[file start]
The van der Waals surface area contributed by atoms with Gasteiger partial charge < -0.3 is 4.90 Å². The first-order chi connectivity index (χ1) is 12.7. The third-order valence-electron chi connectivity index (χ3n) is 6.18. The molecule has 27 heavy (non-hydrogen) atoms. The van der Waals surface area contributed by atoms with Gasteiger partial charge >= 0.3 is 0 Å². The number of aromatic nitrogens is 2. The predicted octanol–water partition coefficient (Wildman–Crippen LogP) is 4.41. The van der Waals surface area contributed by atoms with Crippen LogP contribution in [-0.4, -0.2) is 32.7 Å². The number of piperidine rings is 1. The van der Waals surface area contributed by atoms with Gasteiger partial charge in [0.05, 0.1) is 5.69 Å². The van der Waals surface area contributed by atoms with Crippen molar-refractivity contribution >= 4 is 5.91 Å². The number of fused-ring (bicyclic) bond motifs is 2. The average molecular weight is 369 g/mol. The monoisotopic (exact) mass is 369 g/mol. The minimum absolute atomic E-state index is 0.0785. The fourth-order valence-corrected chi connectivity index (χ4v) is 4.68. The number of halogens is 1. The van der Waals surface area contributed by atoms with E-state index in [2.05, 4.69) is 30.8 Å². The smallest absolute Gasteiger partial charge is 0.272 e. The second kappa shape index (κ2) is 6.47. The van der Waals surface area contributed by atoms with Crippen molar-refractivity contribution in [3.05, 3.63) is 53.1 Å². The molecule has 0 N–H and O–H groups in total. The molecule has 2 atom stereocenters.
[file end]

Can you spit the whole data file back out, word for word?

The van der Waals surface area contributed by atoms with Gasteiger partial charge < -0.3 is 4.90 Å². The first-order chi connectivity index (χ1) is 12.7. The third-order valence-electron chi connectivity index (χ3n) is 6.18. The molecule has 27 heavy (non-hydrogen) atoms. The van der Waals surface area contributed by atoms with Gasteiger partial charge >= 0.3 is 0 Å². The number of aromatic nitrogens is 2. The predicted octanol–water partition coefficient (Wildman–Crippen LogP) is 4.41. The van der Waals surface area contributed by atoms with Crippen LogP contribution in [-0.4, -0.2) is 32.7 Å². The number of piperidine rings is 1. The van der Waals surface area contributed by atoms with Gasteiger partial charge in [0.05, 0.1) is 5.69 Å². The van der Waals surface area contributed by atoms with Crippen molar-refractivity contribution >= 4 is 5.91 Å². The number of fused-ring (bicyclic) bond motifs is 2. The average molecular weight is 369 g/mol. The monoisotopic (exact) mass is 369 g/mol. The minimum absolute atomic E-state index is 0.0785. The fourth-order valence-corrected chi connectivity index (χ4v) is 4.68. The number of halogens is 1. The van der Waals surface area contributed by atoms with E-state index in [2.05, 4.69) is 30.8 Å². The smallest absolute Gasteiger partial charge is 0.272 e. The second kappa shape index (κ2) is 6.47. The van der Waals surface area contributed by atoms with Crippen molar-refractivity contribution in [3.05, 3.63) is 53.1 Å². The molecule has 0 N–H and O–H groups in total. The molecule has 2 atom stereocenters.